By Will Little
The Australian Western Rock Lobster fishery stretches along the Western Australian coast for 1,000km from Cape Leeuwin in the South to Shark Bay in the North. Its fishers work in the blazing heat of summer and the chill of winter to land their catch. Hauling the pots from the ocean floor is hard work.
The fishery has come a long way from its early days in the 1900s. Most of the Western Australia (WA) lobster caught then was canned and exported abroad for military rations, now it is associated with high-end dining.
Boosted by migration from Southern Europe in the 1950s, the demand for lobster grew with the fishery seeing a 600% increase in production in the 1960s.
A significant chapter in the story of this pioneering fishery is its ongoing certification to the MSC Standard for sustainable fishing. In March 2000, the fishery was the first in the world to be certified and has since become the first to be certified five times.
Over more than twenty years, the fishery has continued to implement new practices to comply with rigorous requirements as the MSC Fisheries Standard is updated.
“The MSC's benchmark continues to go up, but within that, our rock lobster fishery has become a world leader in achieving the standard that other fisheries have then adopted.” said James Paratore, who works on his family boat three days a week with his father.
Now in its 25th year, the MSC has added new requirements to its Fisheries Standard, including an updated approach to protect endangered, threatened and protected species.
Achieving and then maintaining sustainability has been challenging, but these trailblazers who showed the way to MSC certification, “will continue to take the lead,” says Paratore.
The Western Australia rock lobster fishery
The fishery was the first ever to be certified sustainable to the MSC Standard in 2000.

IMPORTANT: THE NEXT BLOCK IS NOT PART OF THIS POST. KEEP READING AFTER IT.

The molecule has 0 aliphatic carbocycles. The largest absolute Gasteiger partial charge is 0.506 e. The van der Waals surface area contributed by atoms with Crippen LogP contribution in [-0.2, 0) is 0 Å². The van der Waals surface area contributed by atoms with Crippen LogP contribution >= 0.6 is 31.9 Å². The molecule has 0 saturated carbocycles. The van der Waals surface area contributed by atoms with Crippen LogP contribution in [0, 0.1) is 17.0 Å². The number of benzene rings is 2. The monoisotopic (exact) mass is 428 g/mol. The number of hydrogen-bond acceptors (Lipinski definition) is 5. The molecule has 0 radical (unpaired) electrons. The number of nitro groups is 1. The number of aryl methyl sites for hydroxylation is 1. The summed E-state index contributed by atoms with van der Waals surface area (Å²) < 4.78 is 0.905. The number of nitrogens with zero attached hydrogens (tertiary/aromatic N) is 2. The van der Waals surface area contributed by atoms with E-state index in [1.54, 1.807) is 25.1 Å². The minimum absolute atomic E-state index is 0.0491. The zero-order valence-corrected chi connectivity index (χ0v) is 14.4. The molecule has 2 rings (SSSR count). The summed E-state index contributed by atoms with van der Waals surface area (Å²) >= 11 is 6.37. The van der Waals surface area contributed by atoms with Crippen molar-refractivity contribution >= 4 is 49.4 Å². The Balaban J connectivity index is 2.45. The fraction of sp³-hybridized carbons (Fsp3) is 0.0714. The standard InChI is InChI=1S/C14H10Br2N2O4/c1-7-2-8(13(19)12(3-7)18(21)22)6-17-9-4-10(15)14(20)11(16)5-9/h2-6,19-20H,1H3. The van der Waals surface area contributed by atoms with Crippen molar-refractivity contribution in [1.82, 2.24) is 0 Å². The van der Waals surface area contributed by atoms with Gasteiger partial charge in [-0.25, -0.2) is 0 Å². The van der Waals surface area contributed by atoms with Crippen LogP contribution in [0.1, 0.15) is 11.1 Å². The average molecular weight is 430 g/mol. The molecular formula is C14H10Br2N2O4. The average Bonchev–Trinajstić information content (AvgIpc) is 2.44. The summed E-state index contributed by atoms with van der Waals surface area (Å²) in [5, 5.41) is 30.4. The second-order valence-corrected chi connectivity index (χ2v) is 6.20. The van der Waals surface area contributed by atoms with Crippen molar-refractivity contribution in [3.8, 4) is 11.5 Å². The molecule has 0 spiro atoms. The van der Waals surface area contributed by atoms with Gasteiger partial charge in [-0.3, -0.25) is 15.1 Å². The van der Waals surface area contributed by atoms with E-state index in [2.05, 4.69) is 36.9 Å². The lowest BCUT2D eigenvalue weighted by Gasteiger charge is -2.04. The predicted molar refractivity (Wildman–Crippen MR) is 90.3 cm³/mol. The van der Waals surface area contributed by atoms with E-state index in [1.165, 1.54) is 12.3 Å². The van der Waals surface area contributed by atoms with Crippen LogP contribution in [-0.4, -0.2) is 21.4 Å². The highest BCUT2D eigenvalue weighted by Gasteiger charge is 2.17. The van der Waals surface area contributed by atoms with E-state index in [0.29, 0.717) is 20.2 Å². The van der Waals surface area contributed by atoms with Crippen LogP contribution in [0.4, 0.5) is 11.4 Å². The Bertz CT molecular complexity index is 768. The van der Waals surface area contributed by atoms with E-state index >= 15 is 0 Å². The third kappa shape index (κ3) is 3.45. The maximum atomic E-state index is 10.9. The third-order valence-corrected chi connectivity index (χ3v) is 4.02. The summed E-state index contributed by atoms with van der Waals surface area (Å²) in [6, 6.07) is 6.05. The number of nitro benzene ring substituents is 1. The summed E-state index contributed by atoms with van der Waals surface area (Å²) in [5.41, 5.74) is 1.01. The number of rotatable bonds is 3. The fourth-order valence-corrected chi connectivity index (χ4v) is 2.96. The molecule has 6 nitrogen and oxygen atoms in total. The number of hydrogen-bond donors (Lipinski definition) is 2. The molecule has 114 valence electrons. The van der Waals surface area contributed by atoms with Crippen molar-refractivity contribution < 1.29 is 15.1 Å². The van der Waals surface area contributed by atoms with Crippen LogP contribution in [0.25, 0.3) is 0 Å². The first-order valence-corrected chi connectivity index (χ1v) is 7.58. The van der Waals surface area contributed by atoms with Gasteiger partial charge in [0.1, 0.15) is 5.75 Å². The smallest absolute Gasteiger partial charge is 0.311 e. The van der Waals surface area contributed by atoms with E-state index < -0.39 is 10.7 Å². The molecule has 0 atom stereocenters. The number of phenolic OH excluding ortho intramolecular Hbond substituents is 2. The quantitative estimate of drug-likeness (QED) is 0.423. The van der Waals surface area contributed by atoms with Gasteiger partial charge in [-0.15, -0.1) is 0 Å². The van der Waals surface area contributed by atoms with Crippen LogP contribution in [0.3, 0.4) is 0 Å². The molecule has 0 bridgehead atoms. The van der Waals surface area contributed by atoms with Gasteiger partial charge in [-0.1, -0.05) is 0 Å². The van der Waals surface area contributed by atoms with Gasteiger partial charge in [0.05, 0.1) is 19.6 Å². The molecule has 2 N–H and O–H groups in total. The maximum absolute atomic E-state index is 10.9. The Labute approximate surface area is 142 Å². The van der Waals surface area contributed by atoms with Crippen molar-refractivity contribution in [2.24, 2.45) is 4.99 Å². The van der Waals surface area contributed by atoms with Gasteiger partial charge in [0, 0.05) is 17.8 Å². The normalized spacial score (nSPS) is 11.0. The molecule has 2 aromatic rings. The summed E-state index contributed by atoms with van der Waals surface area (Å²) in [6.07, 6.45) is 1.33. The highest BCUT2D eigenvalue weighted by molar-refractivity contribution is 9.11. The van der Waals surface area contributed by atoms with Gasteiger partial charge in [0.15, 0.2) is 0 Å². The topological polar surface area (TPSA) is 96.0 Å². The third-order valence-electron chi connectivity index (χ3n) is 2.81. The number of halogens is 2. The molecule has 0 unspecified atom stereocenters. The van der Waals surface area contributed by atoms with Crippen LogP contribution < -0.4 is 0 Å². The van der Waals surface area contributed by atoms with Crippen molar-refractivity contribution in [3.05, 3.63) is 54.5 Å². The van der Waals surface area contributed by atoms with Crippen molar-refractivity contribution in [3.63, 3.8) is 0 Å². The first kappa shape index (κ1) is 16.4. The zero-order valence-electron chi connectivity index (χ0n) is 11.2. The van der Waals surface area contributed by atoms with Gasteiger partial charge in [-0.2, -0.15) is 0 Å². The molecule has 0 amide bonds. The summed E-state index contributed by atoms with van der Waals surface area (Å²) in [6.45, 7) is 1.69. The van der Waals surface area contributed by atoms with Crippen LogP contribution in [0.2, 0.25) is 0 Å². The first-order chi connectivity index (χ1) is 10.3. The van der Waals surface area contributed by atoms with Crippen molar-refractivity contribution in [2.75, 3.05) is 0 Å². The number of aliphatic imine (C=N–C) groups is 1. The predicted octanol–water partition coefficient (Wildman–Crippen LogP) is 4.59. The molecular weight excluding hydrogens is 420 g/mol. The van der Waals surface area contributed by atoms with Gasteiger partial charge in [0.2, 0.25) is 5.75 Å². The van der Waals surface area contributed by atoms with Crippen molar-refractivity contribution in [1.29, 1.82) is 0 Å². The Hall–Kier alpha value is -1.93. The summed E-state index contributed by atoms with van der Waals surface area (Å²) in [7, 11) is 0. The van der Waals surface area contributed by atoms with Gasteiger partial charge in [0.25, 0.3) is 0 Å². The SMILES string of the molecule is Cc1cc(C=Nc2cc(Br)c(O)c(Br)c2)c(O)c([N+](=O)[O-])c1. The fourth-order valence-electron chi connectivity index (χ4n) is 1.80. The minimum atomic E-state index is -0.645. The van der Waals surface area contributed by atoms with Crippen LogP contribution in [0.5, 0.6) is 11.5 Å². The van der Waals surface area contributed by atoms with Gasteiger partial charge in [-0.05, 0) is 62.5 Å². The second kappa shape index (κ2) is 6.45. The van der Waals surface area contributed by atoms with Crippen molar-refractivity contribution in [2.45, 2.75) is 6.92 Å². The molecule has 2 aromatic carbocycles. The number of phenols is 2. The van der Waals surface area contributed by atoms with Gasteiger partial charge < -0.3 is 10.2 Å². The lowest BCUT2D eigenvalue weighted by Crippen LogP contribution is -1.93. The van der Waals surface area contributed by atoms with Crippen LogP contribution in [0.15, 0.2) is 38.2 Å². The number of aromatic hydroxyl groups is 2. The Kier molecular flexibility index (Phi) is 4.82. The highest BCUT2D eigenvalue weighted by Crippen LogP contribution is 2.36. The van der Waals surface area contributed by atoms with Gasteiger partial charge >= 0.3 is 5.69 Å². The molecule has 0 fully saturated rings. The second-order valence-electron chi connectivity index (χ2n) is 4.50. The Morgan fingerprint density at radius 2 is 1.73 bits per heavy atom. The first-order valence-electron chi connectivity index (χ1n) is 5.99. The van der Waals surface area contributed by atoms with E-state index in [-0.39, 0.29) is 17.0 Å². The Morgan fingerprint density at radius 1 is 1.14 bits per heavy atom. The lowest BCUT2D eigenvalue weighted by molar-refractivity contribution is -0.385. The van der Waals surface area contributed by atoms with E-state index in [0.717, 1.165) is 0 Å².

In the WA rock lobster fleet
Certified to the MSC Fisheries Standard
Value of fishery to Western Australia economy (approx.)
Annually, the rock lobster industry contributes about $400 million dollars to the Western Australian economy and is the biggest and most valuable single-species wild-catch fishery in Australia.
Paratore works part-time as a doctor so he can also work on the family boat, which he has done all his life. It’s not something he wants to give up, despite the 4am starts: “We work around my clinic hours, the weather, the markets and demand, to try and find the best times to fish.”
His family boat is one of 230 in the WA’s lobster fishing fleet. The family has 84 pots and are out on the boat for 8 -10 hours. “That’s 2.5 hours travel and about 6 to 7 hours of actual physical work”, he says.
The work, however, doesn’t end when the fishing is complete. “Then there are administrative duties which also take time - catch and effort data [measuring abundance of fish species], logbook, and, of course, Back of Boat Sales [selling directly to the public, which tends to take an extra hour of work], not to mention the planning, receiving orders and organising confirmations for the day’s catch. This does not include time taken to make new fishing gear, repair the boat and plan for the next fishing trips.”
But it's still the fishing where the real hard work is carried out. Despite a few timesaving developments, it still sounds as tough as it ever was. "The 'old-timers' would have you believe that they had it tougher. In many respects that’s probably true. They would work seven days per week and in the days prior to the hydraulic winch many would pull their 'pots' up by hand. But the pots were much lighter then. A modern day 'slat' pot has a steel base and either jarrah [a hard wood] or pine frame and battens.